Huntington Beach-based Quiksilver Inc. continued to make cuts to its workforce a little more than a month after unveiling a turnaround plan that continues to focus on growth of its three core brands.

Marketing and other departments were hit with an unspecified number of layoffs in the most recent round of cuts, according to Quiksilver Americas President Rob Colby.

“Marketing, along with several other departments, have been reorganized as global functions,” Colby said in an email to the Business Journal. “We’re going to do fewer things, better. It’s all in line with our CEO’s (Andy Mooney) recent public statements regarding his vision for the future of our three core brands and [Quiksilver] as a whole.”

An industry report citing as many as 100 cuts at the company is false, said Colby, who declined to give a total. Quiksilver has about 7,000 workers overall, with 978 in Orange County.

The cuts in marketing come about a month after Quiksilver hired Nicholas Drake to be its first-ever chief marketing officer. Drake’s arrival followed cuts to the company’s roster of sponsored athletes.

Mooney, who took the helm of the company in January, told analysts last month that savings from those changes would be funneled to in-store merchandising, print advertising and social media.

Consolidating certain functions into single departments handling the work across Quiksilver’s three business regions has been another focal point of Mooney’s strategy to right the business.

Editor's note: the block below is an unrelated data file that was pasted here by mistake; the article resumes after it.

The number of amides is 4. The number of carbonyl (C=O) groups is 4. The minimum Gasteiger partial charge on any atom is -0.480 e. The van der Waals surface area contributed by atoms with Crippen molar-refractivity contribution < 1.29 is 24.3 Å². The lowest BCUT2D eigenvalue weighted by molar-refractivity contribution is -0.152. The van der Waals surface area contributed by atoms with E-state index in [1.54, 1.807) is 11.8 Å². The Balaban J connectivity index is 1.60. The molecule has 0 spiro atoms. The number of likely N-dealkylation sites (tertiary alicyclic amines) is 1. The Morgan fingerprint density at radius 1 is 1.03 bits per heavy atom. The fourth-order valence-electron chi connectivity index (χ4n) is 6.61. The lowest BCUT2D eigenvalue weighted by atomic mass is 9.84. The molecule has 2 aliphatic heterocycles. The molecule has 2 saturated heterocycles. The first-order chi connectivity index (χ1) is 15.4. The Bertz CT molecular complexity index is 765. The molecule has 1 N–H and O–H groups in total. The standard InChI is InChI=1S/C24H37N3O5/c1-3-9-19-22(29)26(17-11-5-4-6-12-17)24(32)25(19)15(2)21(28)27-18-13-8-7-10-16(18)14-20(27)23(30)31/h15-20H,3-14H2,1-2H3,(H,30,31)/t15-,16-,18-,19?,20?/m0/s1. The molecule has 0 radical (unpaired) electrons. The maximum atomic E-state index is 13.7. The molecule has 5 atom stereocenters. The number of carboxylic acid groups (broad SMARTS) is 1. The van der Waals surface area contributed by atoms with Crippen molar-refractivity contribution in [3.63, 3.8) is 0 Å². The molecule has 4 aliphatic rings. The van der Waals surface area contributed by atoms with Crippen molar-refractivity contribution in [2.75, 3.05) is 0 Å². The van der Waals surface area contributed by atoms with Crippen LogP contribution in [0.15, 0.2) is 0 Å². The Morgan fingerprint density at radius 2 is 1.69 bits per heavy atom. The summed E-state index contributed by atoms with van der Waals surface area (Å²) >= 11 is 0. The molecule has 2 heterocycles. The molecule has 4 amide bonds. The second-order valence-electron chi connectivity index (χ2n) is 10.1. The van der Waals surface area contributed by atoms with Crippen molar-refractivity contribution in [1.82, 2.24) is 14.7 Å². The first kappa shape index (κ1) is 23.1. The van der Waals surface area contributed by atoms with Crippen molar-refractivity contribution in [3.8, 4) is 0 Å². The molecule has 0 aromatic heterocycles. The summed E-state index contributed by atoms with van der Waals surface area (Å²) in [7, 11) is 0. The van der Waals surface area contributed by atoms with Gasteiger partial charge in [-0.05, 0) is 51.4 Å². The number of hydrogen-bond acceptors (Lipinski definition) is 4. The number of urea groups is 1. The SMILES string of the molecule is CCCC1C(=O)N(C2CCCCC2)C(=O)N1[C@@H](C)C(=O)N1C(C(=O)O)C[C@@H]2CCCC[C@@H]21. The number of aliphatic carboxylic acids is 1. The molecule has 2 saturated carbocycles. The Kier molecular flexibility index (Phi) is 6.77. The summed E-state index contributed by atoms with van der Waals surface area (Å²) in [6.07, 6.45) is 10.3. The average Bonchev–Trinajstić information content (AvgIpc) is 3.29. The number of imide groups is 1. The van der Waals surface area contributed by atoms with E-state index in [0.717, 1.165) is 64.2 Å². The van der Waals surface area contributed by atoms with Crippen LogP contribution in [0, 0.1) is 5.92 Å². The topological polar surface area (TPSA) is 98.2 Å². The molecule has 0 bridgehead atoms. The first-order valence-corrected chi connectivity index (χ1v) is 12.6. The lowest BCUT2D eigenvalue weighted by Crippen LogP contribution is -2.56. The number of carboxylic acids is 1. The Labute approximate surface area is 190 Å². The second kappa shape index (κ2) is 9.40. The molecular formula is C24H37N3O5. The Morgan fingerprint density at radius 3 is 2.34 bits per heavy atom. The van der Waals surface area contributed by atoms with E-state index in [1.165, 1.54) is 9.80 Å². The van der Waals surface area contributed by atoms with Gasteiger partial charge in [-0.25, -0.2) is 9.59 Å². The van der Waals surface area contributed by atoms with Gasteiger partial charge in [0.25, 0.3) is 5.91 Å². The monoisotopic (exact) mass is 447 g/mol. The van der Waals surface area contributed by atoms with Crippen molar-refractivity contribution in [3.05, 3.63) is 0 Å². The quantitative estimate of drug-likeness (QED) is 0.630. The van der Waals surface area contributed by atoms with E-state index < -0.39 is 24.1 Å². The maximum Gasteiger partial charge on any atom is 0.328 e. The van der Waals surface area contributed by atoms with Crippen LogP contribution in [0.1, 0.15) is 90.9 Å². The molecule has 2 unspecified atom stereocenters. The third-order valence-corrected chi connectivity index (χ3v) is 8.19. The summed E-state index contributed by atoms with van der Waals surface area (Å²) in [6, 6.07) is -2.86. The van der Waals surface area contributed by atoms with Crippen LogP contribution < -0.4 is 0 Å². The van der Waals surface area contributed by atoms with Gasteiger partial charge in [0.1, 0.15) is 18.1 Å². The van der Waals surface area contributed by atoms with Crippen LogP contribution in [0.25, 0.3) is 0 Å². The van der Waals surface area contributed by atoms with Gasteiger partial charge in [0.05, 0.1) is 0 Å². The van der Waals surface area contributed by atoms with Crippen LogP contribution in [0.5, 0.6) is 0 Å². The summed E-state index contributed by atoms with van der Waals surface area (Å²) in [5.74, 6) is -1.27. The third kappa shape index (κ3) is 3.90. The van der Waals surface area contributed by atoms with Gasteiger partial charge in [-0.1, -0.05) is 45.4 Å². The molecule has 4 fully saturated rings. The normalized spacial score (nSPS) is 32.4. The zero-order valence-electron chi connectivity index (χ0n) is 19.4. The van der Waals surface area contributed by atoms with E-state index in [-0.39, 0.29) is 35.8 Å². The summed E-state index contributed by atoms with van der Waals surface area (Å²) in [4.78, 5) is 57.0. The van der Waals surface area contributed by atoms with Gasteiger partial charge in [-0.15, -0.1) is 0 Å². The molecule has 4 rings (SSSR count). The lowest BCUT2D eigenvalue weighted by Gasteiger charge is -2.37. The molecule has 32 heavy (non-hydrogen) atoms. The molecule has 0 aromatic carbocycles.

Quiksilver has appointed executives to head up its footwear, apparel and supply chain among other functions on a global basis.

The appointment of Drake to head up marketing capped off “efforts to form a new leadership team,” Mooney said in a release at the time of Drake’s appointment.

Quiksilver released details of what it’s calling a “Multi-Year Profit Improvement Plan” last month.

The improvement plan focuses on growth of Quiksilver’s core brands Roxy, Quiksilver and DC with a goal of doubling earnings before interest, taxes, depreciation and amortization to $300 million or so by 2016.

The plan also calls for a compounded annual growth rate of 2.5% on revenue as the plan is carried out.

Quiksilver closed up about 3% on Tuesday to a market value of $1.15 billion, after Los Angeles-based B. Riley & Co. upgraded the company's stock from "neutral" to "buy."